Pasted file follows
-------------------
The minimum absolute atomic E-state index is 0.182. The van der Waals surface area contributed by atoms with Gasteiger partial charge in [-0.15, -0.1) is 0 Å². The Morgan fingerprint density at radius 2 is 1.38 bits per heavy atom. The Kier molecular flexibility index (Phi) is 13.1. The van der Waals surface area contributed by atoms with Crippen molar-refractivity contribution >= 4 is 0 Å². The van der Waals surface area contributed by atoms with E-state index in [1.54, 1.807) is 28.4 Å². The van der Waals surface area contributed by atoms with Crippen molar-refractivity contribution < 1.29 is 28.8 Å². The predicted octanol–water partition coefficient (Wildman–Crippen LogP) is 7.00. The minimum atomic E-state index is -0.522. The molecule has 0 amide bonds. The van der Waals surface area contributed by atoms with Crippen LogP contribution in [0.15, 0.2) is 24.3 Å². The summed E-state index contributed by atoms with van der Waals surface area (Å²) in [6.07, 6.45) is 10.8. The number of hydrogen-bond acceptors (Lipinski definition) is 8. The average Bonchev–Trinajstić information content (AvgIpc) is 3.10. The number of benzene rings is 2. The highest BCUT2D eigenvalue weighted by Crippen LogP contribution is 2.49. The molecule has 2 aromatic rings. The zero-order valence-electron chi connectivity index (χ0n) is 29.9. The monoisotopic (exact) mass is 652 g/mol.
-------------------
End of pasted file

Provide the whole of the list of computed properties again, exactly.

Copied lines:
The minimum absolute atomic E-state index is 0.182. The van der Waals surface area contributed by atoms with Gasteiger partial charge in [-0.15, -0.1) is 0 Å². The Morgan fingerprint density at radius 2 is 1.38 bits per heavy atom. The Kier molecular flexibility index (Phi) is 13.1. The van der Waals surface area contributed by atoms with Crippen molar-refractivity contribution >= 4 is 0 Å². The van der Waals surface area contributed by atoms with E-state index in [1.54, 1.807) is 28.4 Å². The van der Waals surface area contributed by atoms with Crippen molar-refractivity contribution < 1.29 is 28.8 Å². The predicted octanol–water partition coefficient (Wildman–Crippen LogP) is 7.00. The minimum atomic E-state index is -0.522. The molecule has 0 amide bonds. The van der Waals surface area contributed by atoms with Crippen LogP contribution in [0.15, 0.2) is 24.3 Å². The summed E-state index contributed by atoms with van der Waals surface area (Å²) in [6.07, 6.45) is 10.8. The number of hydrogen-bond acceptors (Lipinski definition) is 8. The average Bonchev–Trinajstić information content (AvgIpc) is 3.10. The number of benzene rings is 2. The highest BCUT2D eigenvalue weighted by Crippen LogP contribution is 2.49. The molecule has 2 aromatic rings. The zero-order valence-electron chi connectivity index (χ0n) is 29.9. The monoisotopic (exact) mass is 652 g/mol.